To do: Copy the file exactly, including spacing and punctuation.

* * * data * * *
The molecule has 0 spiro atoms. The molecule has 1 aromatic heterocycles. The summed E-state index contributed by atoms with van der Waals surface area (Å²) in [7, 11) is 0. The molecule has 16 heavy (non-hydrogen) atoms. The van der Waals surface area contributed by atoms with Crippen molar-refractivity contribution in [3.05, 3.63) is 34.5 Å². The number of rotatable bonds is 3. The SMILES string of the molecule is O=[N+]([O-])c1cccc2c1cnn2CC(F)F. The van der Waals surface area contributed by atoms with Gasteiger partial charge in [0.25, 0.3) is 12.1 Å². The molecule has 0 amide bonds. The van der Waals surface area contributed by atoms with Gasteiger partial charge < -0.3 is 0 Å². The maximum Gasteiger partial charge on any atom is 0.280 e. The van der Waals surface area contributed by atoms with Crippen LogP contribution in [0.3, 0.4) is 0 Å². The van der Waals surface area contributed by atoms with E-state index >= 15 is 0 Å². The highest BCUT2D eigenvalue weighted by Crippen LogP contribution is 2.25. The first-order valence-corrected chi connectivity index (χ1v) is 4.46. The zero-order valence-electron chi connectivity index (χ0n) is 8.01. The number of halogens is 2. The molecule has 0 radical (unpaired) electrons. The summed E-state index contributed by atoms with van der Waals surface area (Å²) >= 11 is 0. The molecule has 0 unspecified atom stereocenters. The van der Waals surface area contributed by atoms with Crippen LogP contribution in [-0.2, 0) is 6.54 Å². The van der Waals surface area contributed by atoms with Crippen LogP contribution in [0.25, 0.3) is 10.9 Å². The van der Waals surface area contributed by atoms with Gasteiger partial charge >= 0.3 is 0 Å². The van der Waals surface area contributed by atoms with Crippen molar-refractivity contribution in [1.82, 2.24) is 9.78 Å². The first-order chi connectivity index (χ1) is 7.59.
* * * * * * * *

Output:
The molecule has 0 spiro atoms. The molecule has 1 aromatic heterocycles. The summed E-state index contributed by atoms with van der Waals surface area (Å²) in [7, 11) is 0. The molecule has 16 heavy (non-hydrogen) atoms. The van der Waals surface area contributed by atoms with Crippen molar-refractivity contribution in [3.05, 3.63) is 34.5 Å². The number of rotatable bonds is 3. The SMILES string of the molecule is O=[N+]([O-])c1cccc2c1cnn2CC(F)F. The van der Waals surface area contributed by atoms with Gasteiger partial charge in [0.25, 0.3) is 12.1 Å². The molecule has 0 amide bonds. The van der Waals surface area contributed by atoms with Gasteiger partial charge < -0.3 is 0 Å². The maximum Gasteiger partial charge on any atom is 0.280 e. The van der Waals surface area contributed by atoms with Crippen LogP contribution in [0.3, 0.4) is 0 Å². The van der Waals surface area contributed by atoms with E-state index >= 15 is 0 Å². The highest BCUT2D eigenvalue weighted by Crippen LogP contribution is 2.25. The first-order valence-corrected chi connectivity index (χ1v) is 4.46. The zero-order valence-electron chi connectivity index (χ0n) is 8.01. The number of halogens is 2. The molecule has 0 radical (unpaired) electrons. The summed E-state index contributed by atoms with van der Waals surface area (Å²) >= 11 is 0. The molecule has 0 unspecified atom stereocenters. The van der Waals surface area contributed by atoms with Crippen LogP contribution in [-0.2, 0) is 6.54 Å². The van der Waals surface area contributed by atoms with Crippen LogP contribution in [0.25, 0.3) is 10.9 Å². The van der Waals surface area contributed by atoms with Gasteiger partial charge >= 0.3 is 0 Å². The van der Waals surface area contributed by atoms with Crippen molar-refractivity contribution in [1.82, 2.24) is 9.78 Å². The first-order chi connectivity index (χ1) is 7.59.